Jennifer Kwan, Careers Advisor at NCI, shares practical tips and advice for every step of the job interview process that can be applied to both in-person and virtual interviews.
Have you ever started a college assignment hoping that the answer will come to you 2,000 words in and line up a brilliant conclusion for you? Has this gotten you that 2.1 or 1.1 you were looking for? Perhaps you remember the overwhelming experience of tackling your first big college assignment and those relatively huge word counts? As you finish up your degrees hopefully assignments and word-counts are no longer daunting and the content is no longer treated as a guessing game.
Like all new experiences, job interviews can be daunting, preparing for them can feel like an impossible task but, like all other experiences, effective practice and reflection can make you better and interviews are no different.
So how do you get rid of the waffle, get over the brain freeze and start putting answers together for job interview questions that have a start, middle, and end? You can listen back to my discussion with gradireland in the video below to hear our top tips for preparing and performing at interviews or get a summary of our main points by continuing to read below.
Preparing for the Interview
You’ve finally got the call for an interview, all the work on the CV and writing a perfect and bespoke cover letter has paid off. What do you do now to make sure that you land the job that you’ve worked so hard to apply for?
Step 1: Do your Research
- Company: Know their competencies, values, and their story. Search for news articles and check their LinkedIn page for updates on products, initiatives, or investments
- People: Know who is interviewing you and who you've been in contact with thus far
- Job: Know the job spec, but also how the job fits within the organisation
- You: Know your own CV back to front
Step 2. Understand the elements of effective communication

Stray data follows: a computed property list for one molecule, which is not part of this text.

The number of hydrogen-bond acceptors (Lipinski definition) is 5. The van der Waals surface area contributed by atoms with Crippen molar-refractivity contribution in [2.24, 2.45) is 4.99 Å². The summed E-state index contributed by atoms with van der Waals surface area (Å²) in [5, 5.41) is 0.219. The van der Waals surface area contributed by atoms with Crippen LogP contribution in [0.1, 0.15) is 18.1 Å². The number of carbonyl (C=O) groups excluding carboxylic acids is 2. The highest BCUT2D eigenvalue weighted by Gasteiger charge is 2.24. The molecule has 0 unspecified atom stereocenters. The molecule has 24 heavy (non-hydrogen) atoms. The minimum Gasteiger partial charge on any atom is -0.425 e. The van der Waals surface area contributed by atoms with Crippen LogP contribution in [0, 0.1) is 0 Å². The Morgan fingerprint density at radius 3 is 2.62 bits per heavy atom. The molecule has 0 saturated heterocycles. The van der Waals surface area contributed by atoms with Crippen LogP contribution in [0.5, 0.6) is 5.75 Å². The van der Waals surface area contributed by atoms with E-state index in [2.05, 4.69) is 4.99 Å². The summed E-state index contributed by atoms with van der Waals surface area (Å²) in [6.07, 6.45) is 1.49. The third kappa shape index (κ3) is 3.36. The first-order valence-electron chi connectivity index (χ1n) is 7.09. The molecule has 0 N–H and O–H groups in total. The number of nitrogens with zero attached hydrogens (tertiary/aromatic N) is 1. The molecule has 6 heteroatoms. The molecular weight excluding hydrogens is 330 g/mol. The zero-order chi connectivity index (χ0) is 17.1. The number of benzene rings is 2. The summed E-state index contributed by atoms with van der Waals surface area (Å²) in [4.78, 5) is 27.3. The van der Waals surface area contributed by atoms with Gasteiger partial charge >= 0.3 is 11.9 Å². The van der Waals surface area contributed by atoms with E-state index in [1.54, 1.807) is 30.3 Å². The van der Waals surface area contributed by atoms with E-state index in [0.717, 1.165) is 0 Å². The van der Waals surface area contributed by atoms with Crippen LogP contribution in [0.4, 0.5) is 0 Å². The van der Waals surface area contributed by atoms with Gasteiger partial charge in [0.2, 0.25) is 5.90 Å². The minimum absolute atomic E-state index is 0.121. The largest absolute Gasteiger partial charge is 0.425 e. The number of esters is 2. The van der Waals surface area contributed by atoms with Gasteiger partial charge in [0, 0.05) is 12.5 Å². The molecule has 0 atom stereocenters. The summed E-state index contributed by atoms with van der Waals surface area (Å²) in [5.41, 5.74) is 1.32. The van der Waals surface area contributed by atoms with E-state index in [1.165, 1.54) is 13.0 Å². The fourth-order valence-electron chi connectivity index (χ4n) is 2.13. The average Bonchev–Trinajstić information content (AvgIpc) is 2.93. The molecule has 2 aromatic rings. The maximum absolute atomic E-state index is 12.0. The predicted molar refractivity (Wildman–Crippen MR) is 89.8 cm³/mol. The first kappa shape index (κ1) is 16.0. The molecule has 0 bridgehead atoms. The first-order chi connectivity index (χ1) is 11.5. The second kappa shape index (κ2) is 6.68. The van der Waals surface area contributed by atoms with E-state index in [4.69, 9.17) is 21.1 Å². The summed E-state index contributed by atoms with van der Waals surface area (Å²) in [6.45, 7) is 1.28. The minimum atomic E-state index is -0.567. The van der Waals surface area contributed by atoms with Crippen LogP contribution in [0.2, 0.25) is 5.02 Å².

- Body language accounts for 55%
- Tone of voice account for 38%
- Content accounts for 7%
Step 3. Practice some standard answers for motivational and competency questions. Use the STAR format.
- Write down your answers to common interview questions
- Practice your answers in front of a mirror and notice your body language
- Record yourself on your phone and play back the recording without the sound. Watch your body language
- Record again and play back with the volume. Be earnest, passionate and enthusiastic
- Record a final time and play back with volume. Note body language, tone of voice, and content
Step 4. Consider your Setup for the Interview
- Neutral background, no washing or posters or busy background
- More light in front of you than behind you
- Camera at eye level
- Dress appropriately for interview
- Check your sound and use headphones just in case there is an echo
During the Interview
- Repeat people’s names twice so that you remember who they are
- Have a sticker by your camera that say “Smile, Relax, Eye Contact”
- Dress up for an interview even if you know the business is casual
- Be confident that you are qualified for the role, they have already read your CV
- Think of this as an opportunity to build a relationship
- Be authentic, they have to be a good fit for you as well
- Most interviewers will accept that you will be a bit nervous so they will allow for that
- Make eye contact so that you keep the attention of the interviewers
- Don’t try and read answers off, this is very obvious to interviewers
Virtual and Pre-recorded Job Interviews
Companies tend to ask 3-5 questions, here are some examples of motivational questions:
- Why do you want to work here?
- Why do you want this job?
- Why do you want to work for this company?
- Tell me a bit about yourself?
Competency questions can be found on job specs and company websites, they are usually on:
Focus on TAPE for effective communication. Notice that none of these include content.
- Tone of Voice: Earnest, passionate, enthusiastic, authentic, honest
- Appearance: Smile, dress code, room
- Posture: Body language
- Effort and Engagement: well prepared, eye contact
In closing, remember that the best way to get better at something is to practice it and one of the best ways of rehearsing is to watch your own performance and make it better.
Check out our YouTube playlist to listen to more of our Career Conversations on topics such as Updating Your CV, Leadership and Changing Careers. You can also sign up to our Careers Newsletter for job vacancies, events and our latest news.